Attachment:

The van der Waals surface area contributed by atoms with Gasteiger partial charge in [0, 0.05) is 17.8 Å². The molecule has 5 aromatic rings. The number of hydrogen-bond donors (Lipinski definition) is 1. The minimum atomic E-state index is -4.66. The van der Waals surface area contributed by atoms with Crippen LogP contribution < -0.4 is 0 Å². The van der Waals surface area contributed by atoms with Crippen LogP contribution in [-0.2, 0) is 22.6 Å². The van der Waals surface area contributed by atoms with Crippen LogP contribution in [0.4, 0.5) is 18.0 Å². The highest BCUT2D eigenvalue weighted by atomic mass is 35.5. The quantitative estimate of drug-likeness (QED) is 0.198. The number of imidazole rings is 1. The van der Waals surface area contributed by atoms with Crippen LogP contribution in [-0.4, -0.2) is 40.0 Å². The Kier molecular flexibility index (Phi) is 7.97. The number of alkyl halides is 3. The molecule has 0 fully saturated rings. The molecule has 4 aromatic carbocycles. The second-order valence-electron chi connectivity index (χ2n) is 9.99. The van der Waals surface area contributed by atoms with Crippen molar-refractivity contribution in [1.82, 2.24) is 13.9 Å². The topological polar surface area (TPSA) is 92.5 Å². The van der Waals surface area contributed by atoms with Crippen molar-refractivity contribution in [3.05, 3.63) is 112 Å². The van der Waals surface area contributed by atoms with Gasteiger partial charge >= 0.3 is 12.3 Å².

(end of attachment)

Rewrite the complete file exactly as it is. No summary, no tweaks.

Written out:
The van der Waals surface area contributed by atoms with Gasteiger partial charge in [0, 0.05) is 17.8 Å². The molecule has 5 aromatic rings. The number of hydrogen-bond donors (Lipinski definition) is 1. The minimum atomic E-state index is -4.66. The van der Waals surface area contributed by atoms with Crippen LogP contribution < -0.4 is 0 Å². The van der Waals surface area contributed by atoms with Crippen LogP contribution in [-0.2, 0) is 22.6 Å². The van der Waals surface area contributed by atoms with Crippen LogP contribution in [0.4, 0.5) is 18.0 Å². The highest BCUT2D eigenvalue weighted by atomic mass is 35.5. The quantitative estimate of drug-likeness (QED) is 0.198. The number of imidazole rings is 1. The van der Waals surface area contributed by atoms with Crippen LogP contribution in [-0.4, -0.2) is 40.0 Å². The Kier molecular flexibility index (Phi) is 7.97. The number of alkyl halides is 3. The molecule has 0 fully saturated rings. The molecule has 4 aromatic carbocycles. The second-order valence-electron chi connectivity index (χ2n) is 9.99. The van der Waals surface area contributed by atoms with Crippen molar-refractivity contribution in [1.82, 2.24) is 13.9 Å². The topological polar surface area (TPSA) is 92.5 Å². The van der Waals surface area contributed by atoms with Crippen molar-refractivity contribution in [3.05, 3.63) is 112 Å². The van der Waals surface area contributed by atoms with Gasteiger partial charge >= 0.3 is 12.3 Å².